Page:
How to design your parent package(s) for optimum performance when using the Auditing Framework
1. Before applying or re-applying the Auditing Framework, wrap each Execute Package task inside of a Sequence Container
2. For each Execute Package Task, go to the task's Event Handlers tab (not the Package Level Event Handlers) and create an empty event handler for OnPreExecute, OnPostExecute, OnWarning, and OnVariableValueChanged.
You can also elect to create an empty event handler for the OnError event if the user does not wish for the Parent Package(s) to be notified of an error within the child package.
3. Within each of the empty Execute Package Task's event handlers that were just created in step 2, set the System::Propagate variable to False. This will prevent the event from being broadcast to all parents and logging the event as if the parent package actually generated the event.
4. Save the packages as well as the project, if applicable.
5. Apply the Auditing Framework normally to each package.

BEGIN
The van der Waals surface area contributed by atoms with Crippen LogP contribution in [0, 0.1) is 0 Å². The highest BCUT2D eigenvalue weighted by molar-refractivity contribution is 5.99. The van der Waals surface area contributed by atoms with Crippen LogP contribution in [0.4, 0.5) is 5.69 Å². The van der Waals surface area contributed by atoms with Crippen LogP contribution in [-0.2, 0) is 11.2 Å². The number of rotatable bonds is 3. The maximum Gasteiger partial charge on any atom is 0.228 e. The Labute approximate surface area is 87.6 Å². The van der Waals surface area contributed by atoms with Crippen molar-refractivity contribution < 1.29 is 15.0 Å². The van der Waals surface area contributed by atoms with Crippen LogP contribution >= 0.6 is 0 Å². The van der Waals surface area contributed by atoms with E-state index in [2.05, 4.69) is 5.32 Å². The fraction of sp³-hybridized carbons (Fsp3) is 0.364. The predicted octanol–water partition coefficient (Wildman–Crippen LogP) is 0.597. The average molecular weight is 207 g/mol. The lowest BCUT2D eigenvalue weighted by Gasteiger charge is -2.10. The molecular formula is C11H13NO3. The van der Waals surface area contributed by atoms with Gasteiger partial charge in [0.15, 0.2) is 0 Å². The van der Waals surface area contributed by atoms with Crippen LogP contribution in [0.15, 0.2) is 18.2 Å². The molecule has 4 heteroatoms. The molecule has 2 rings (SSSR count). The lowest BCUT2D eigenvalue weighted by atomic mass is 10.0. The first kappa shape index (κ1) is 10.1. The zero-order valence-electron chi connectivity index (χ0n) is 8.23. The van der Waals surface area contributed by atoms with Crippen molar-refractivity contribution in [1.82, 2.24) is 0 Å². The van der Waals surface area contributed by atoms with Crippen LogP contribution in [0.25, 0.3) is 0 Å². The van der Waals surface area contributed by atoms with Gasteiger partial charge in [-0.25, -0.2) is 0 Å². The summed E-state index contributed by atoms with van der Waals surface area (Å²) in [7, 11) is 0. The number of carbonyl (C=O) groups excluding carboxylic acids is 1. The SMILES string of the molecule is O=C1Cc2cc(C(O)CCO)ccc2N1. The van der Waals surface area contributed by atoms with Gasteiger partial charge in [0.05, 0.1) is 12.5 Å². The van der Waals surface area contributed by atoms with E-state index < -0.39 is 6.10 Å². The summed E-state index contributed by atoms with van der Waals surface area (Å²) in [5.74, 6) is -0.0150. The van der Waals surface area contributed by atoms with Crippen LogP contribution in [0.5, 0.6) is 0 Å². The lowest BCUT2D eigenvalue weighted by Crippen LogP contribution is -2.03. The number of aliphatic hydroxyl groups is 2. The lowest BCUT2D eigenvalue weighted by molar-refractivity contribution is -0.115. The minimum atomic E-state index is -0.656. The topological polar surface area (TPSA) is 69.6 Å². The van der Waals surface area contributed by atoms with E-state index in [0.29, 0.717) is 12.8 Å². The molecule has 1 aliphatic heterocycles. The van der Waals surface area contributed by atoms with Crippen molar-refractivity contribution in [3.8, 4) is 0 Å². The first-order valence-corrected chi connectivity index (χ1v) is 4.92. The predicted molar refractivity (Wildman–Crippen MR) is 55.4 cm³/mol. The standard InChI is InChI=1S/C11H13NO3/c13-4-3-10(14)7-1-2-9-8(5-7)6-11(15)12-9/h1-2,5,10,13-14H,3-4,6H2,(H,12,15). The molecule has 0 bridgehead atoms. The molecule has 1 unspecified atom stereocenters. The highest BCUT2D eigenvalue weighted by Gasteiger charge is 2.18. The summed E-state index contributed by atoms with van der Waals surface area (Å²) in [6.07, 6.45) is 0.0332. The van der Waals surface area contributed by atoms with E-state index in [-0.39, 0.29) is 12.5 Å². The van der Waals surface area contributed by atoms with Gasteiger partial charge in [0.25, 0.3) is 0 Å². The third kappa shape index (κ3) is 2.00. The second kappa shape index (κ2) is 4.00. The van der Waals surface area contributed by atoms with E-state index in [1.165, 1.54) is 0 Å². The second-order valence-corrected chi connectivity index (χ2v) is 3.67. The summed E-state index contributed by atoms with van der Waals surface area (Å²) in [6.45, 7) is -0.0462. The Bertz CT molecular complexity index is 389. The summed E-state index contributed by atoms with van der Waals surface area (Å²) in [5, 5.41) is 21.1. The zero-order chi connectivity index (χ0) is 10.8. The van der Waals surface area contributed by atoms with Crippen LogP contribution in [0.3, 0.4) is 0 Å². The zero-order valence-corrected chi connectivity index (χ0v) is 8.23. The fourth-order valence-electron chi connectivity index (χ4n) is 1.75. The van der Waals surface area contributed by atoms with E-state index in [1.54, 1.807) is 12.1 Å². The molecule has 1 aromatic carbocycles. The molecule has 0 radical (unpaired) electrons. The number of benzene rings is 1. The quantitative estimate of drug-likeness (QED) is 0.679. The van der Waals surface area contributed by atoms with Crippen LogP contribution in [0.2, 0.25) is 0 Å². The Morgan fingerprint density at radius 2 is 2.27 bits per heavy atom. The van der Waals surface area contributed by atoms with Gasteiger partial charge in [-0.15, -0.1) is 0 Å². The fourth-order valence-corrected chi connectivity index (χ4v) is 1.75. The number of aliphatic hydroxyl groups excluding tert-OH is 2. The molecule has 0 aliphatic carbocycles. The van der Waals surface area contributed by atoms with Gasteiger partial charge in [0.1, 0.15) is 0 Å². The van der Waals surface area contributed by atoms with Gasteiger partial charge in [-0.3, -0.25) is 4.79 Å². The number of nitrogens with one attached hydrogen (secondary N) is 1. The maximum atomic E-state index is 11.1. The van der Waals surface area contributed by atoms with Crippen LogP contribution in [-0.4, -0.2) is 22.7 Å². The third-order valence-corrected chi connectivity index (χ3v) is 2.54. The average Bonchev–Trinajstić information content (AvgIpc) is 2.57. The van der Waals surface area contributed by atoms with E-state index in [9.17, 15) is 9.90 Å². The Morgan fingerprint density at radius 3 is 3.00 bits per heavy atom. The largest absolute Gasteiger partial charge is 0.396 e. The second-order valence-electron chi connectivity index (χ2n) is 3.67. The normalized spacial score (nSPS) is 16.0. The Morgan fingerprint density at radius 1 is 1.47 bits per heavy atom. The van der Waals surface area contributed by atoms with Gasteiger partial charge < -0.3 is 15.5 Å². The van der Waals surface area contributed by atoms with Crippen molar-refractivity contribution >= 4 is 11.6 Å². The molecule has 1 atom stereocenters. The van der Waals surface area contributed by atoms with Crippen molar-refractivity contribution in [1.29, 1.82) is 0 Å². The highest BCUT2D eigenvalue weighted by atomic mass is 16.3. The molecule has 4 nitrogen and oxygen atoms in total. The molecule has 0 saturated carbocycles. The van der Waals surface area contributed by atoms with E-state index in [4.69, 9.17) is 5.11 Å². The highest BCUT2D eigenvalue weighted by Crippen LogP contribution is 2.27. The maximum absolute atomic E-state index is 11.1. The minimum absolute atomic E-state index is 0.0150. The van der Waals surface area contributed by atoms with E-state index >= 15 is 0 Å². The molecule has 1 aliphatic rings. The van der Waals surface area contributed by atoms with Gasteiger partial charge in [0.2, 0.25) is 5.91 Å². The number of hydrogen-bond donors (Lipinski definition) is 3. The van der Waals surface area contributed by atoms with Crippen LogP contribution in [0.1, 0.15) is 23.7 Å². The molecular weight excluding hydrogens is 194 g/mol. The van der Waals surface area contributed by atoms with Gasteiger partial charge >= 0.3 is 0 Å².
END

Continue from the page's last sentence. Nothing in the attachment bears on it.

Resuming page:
The advantage of this approach is that each package will log exactly what it generates and does not include any Auditing Framework details that belong to one of its child packages. This will also let the user see all the details within the Monitoring Console, even if the package(s) were executed as a subset of the entire chain of packages.
The disadvantage of this approach is that because System::Propagate is set to False, we are "hiding" the events of each Execute Package Tasks. This will prevent the Monitoring Console from being able to view the Execute Package Task start and end time and will display them as though they were not executed at all. That being said, the Sequence Container will display its status normally. This is a small price to pay for an exponential increase in package performance.